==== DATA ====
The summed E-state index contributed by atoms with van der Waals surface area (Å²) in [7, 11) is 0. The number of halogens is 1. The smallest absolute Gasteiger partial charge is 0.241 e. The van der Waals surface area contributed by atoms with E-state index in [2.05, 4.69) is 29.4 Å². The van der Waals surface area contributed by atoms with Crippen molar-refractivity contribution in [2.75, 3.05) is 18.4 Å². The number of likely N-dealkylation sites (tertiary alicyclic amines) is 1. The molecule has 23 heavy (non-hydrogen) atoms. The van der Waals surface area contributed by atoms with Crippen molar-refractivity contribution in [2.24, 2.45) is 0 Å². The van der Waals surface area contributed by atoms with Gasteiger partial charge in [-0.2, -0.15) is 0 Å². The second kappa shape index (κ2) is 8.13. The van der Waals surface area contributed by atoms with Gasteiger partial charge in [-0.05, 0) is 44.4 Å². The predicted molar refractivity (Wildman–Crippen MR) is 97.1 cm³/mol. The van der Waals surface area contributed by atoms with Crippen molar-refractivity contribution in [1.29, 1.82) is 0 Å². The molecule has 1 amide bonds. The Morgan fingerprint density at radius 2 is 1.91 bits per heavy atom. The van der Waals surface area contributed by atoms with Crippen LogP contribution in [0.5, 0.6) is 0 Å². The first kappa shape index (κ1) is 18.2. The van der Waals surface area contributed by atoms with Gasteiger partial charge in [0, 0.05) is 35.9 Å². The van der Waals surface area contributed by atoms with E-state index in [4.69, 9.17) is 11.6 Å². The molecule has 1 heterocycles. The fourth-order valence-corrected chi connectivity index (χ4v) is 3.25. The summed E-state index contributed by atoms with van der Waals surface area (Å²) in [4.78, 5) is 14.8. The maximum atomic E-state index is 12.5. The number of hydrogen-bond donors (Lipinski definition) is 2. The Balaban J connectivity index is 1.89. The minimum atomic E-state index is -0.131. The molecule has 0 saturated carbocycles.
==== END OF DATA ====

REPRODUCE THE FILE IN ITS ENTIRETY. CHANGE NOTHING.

The summed E-state index contributed by atoms with van der Waals surface area (Å²) in [7, 11) is 0. The number of halogens is 1. The smallest absolute Gasteiger partial charge is 0.241 e. The van der Waals surface area contributed by atoms with E-state index in [2.05, 4.69) is 29.4 Å². The van der Waals surface area contributed by atoms with Crippen molar-refractivity contribution in [2.75, 3.05) is 18.4 Å². The number of likely N-dealkylation sites (tertiary alicyclic amines) is 1. The molecule has 23 heavy (non-hydrogen) atoms. The van der Waals surface area contributed by atoms with Crippen molar-refractivity contribution in [2.24, 2.45) is 0 Å². The van der Waals surface area contributed by atoms with Gasteiger partial charge in [-0.2, -0.15) is 0 Å². The second kappa shape index (κ2) is 8.13. The van der Waals surface area contributed by atoms with Gasteiger partial charge in [-0.05, 0) is 44.4 Å². The predicted molar refractivity (Wildman–Crippen MR) is 97.1 cm³/mol. The van der Waals surface area contributed by atoms with Crippen molar-refractivity contribution in [1.29, 1.82) is 0 Å². The molecule has 1 amide bonds. The Morgan fingerprint density at radius 2 is 1.91 bits per heavy atom. The van der Waals surface area contributed by atoms with Crippen LogP contribution in [0.5, 0.6) is 0 Å². The first kappa shape index (κ1) is 18.2. The van der Waals surface area contributed by atoms with Gasteiger partial charge in [0, 0.05) is 35.9 Å². The van der Waals surface area contributed by atoms with E-state index in [4.69, 9.17) is 11.6 Å². The molecule has 1 heterocycles. The fourth-order valence-corrected chi connectivity index (χ4v) is 3.25. The summed E-state index contributed by atoms with van der Waals surface area (Å²) in [4.78, 5) is 14.8. The maximum atomic E-state index is 12.5. The number of hydrogen-bond donors (Lipinski definition) is 2. The Balaban J connectivity index is 1.89. The minimum atomic E-state index is -0.131. The molecule has 0 saturated carbocycles.